The sequence-dependent flexibility of a dsDNA has rarely been used as a tool for manipulating DNA-incorporated nanostructures. In our Brownian ratchet system, the asymmetric potential in each dsDNA fragment is built by aligning DNA base pairs with gradual flexibility variation. Although variation of dsDNA flexibility is not significant in structure determination of the dsDNA itself, the effect is augmented when it binds with highly charged cationic NPs, which requires a large degree of dsDNA bending. Therefore, one can find the utility of this flexibility-based NP control in the development of nanocomposites containing dsDNA and NPs.

Last, repetitive change in the solution salt concentration may induce hydrodynamic drag forces on DNA and NP by the flow during alternate injection of two solutions with different concentrations. It was shown from BD simulations under applied forces that the binding complex of DNA and NP remains stable, and the diffusion of an NP on DNA is not significantly influenced in the subpiconewton range of applied forces. Therefore, the realization of the proposed DNA-based Brownian ratchet relies on the development of a microfluidic device in which two solutions with different concentrations are injected alternately and the resultant hydrodynamic drag forces on nanometer-scale objects are in the subpiconewton range.

MATERIALS AND METHODS

Models of a dsDNA and an NP

As a model of a long dsDNA molecule, we used a semiflexible polymer chain. Each monomer had a diameter of 2 nm and a charge of −12, coarsely mimicking a group of 6 DNA base pairs. The charge per base pair was −2 at physiological pH, and a rise per base pair was 0.34 nm in B-DNA. An NP was modeled by a spherical particle with a diameter of 4 nm and a charge of +64. The size and charge of an NP were chosen such that the NP was wrapped around 1.6 to 1.7 turns by dsDNA at a physiological salt concentration of 0.15 M (25). In this case, conformational fluctuations of the DNA-NP binding complex enabled random sliding along dsDNA with uniform flexibility (25, 36).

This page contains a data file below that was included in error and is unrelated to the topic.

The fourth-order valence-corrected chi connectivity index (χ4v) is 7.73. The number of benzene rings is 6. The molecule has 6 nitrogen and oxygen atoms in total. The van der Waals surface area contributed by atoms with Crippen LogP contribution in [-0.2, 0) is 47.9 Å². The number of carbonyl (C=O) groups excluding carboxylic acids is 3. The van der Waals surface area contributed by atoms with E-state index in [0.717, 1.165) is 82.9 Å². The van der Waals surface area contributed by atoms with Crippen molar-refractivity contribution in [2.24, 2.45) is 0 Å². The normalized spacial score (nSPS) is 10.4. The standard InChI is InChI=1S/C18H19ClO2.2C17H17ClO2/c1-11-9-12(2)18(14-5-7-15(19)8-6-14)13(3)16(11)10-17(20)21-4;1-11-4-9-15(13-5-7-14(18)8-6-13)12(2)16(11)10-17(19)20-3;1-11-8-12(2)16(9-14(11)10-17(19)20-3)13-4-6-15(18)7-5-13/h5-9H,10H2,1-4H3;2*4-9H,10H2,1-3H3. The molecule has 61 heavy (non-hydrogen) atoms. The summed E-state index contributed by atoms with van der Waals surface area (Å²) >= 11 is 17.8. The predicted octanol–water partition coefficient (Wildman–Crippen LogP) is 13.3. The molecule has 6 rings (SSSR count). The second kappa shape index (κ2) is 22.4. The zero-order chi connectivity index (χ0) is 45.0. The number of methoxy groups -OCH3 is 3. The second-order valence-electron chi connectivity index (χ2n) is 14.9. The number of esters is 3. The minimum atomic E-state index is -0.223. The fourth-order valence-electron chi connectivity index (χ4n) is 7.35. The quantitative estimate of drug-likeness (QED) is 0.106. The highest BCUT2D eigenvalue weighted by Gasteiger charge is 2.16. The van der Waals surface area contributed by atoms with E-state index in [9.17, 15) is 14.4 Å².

The bonded interaction between a pair of DNA monomers was modeled by a combination of finite extension nonlinear elastic (FENE) potential energyUb(r)=12kbRb2ln[1(r/Rb)2](1)and a repulsive part of Lennard-Jones (LJ) potential energyUr(r)={4εLJ[(σr)12(σr)6]+εLJ,0<r<21/6σ0,elsewhere(2)where r is the distance between a pair of consecutive DNA monomers, kb = 30kBT2, Rb = 1.5σ, σ is the diameter of DNA monomers of 2 nm, and εLJ = 1kBT with the Boltzmann constant kB and the temperature T. The parameters for FENE potential energy were chosen to prevent bond crossing. Local flexibility of dsDNA was modeled by harmonic restraint applied to the angle formed by a triple of consecutive DNA monomers, i, i + 1, and i + 2, asUθ(θ)=kθ2θ2(3)where θ is the angle between two consecutive bond vectors bi,i+1 and bi+1,i+2 of monomers i, i + 1, andi + 2. Here, a parameter kθ determines local persistence length of a triple of DNA monomers. The variation of local persistence length of dsDNA ranges from 40 to 55 nm, which was reported in the work of Geggier and Vologodskii (23). We used kθ = 18kBT/rad2 and 24kBT/rad2 to represent more flexible and less flexible triples with local persistence lengths of 40 and 51 nm, respectively, as calculated in our previous work (25). The local persistence length of each triple is specified in Fig. 1A labeled for the monomer in the middle by lp of either 40 or 51 nm.

Nonbonded interactions were modeled by a combination of excluded volume interactions and electrostatic interactions. Excluded volume interactions between a pair of nonbonded DNA monomers and between an NP and DNA monomers were described by repulsive LJ potential energy identical to Eq. 2 above, but with a shift of r0 to describe size difference between an NP and DNA monomersUr(r)={4εLJ[(σrr0)12(σrr0)6]+εLJ,0<rr0<21/6σ0,elsewhere(4)